The Boss


Picture Courtesy of Universal Pictures

Melissa McCarthy essentially became the female Will Farrell.  That go to person when it came to any comedy role that was required.  The only difference is that I actually find Melissa McCarthy funny, where as Will Farrell is not.  When the industry finds these particular people they slab that person on a mass production assembly line to pump out as much revenue as possible.  It doesn’t matter whether the idea you have is any good, just take it and run with it, we have Melissa.

Melissa McCarthy is the Boss.  Her character is Michelle Darnell, the film opening showing Michelle being returned to the orphanage every 5 years, as no one wants her, has turned away from the idea of family and has set out to create an empire by herself.  She uses her drive to become one of the most popular financial speakers and hosts her own elaborate get rich now shows.  When you create an empire and become rich and successful, there will always be people there to bring you down.  When Michelle is arrested for insider trading, she loses everything.  Once released from prison having no home, no assets and no friends, she finds herself on the doorstep of her old assistant, Claire Rawlings (Kristen Bell).  Claire is struggling to raise her daughter on her own, while Michelle sleeps on their couch until she can get back on her feet.  When Michelle has to take Claire’s daughter Rachel to her scouts meeting, she sees an opportunity.  With the help of Claire’s family brownie recipe, Michelle creates the Darnell’s Darlings, a group of young entrepreneurial girls who make profit based on their brownie sales.  Michelle finds the toughest girls she can from Rachel’s school and rivals Rachel’s old scout group.  As this story wasn’t enough, there is a dual storyline running at the same time of Michelle’s ex boyfriend and mortal enemy Renault (Peter Dinklage).  While Michelle tries to build herself up again, Renault is trying to bring her down, but what Michelle doesn’t expect to find is a family there to help support her.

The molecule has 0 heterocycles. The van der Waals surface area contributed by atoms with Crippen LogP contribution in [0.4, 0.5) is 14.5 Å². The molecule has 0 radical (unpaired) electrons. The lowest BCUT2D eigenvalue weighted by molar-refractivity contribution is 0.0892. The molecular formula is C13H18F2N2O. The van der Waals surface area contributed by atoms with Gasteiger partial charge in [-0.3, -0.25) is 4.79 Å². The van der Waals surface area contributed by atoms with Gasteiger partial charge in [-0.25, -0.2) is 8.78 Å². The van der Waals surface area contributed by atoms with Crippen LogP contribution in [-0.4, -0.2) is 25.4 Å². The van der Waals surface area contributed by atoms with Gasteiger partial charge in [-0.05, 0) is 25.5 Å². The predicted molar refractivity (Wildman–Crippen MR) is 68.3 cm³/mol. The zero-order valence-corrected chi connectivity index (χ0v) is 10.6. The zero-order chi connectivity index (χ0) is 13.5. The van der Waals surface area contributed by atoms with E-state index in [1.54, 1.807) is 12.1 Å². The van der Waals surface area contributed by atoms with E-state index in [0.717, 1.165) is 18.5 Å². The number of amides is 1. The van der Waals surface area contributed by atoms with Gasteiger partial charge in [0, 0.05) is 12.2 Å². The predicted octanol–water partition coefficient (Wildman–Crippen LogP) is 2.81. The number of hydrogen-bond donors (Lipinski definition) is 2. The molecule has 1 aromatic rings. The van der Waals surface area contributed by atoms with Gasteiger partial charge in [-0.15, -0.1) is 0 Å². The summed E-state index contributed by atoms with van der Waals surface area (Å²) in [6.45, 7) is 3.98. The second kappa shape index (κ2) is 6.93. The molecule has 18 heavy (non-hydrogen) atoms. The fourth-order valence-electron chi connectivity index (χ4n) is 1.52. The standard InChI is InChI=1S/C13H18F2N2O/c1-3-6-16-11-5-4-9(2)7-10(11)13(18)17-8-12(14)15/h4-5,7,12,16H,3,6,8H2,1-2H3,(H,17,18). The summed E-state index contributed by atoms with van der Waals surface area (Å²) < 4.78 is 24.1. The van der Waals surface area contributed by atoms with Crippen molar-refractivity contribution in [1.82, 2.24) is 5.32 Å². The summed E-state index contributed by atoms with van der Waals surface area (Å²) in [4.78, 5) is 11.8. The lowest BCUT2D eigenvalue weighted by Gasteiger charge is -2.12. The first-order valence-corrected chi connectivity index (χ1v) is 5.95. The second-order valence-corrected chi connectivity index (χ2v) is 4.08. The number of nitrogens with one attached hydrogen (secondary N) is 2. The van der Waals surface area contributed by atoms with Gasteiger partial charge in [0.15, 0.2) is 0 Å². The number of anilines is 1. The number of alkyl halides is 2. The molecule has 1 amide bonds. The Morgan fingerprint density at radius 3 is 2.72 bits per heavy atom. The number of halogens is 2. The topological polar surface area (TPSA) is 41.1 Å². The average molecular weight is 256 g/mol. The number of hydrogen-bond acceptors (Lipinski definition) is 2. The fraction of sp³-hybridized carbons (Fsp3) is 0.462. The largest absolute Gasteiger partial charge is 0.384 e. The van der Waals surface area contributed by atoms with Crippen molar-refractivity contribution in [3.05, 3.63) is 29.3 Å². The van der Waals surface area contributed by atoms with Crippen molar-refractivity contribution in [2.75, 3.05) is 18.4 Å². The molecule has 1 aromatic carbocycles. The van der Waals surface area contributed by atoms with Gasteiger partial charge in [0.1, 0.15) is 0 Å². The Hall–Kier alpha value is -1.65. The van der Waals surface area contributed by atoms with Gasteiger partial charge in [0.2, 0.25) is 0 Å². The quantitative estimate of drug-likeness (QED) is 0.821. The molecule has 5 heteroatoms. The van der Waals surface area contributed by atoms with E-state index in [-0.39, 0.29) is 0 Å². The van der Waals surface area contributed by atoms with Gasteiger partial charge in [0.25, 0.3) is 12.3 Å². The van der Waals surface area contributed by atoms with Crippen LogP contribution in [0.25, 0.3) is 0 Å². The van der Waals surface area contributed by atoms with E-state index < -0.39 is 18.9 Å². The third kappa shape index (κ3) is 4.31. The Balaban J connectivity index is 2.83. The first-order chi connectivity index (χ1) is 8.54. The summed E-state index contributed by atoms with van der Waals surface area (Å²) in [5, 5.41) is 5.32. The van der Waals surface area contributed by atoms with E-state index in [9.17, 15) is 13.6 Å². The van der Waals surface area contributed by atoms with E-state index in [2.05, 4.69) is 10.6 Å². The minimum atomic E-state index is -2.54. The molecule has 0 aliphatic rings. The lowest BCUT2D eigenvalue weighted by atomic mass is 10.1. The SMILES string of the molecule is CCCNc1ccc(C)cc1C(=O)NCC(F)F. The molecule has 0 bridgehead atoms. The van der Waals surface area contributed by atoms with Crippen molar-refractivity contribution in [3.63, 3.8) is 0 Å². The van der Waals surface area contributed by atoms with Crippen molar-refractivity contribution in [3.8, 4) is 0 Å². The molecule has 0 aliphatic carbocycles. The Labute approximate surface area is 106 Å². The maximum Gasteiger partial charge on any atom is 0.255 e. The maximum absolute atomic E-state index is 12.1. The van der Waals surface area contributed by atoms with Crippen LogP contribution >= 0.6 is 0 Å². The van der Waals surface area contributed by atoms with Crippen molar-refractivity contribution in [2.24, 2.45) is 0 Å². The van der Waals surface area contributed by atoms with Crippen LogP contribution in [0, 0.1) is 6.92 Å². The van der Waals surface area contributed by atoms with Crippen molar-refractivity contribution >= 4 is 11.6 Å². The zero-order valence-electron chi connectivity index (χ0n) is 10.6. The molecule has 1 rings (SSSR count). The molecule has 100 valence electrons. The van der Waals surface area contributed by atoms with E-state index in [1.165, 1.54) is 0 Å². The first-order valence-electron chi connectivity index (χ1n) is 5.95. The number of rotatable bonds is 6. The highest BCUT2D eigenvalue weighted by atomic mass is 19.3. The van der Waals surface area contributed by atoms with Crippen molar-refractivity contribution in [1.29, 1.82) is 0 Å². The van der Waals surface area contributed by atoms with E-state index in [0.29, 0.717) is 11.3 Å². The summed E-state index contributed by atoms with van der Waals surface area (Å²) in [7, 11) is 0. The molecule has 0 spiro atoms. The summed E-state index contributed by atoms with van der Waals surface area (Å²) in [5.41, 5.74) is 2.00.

Renault’s character is a bit over the top in the attempt for comedy, but it wasn’t really working for me.  Even Melissa fell flat a few times.  The most memorable character from the film was actually Mike Beals (Tyler Labine) who you should remember from the epic tv series Breaker High as Jimmy Farrell.  Alright, so his prior resume doesn’t have anything to do with The Boss, but it was enough to raise my opinion of the movie, even if it was just a little bit.

There are a handful of funny parts, but nothing too memorable.  It has a few good ideas that help to keep the film going, but overall we get a couple laughs then forget it ever happened.  If you are looking for a memorable comedy starring Melissa McCarthy I highly recommend you check out Identity Thief.  As for The Boss, I’d leave this one for a wait and see Netflix night to check it off your list and never think of it again.


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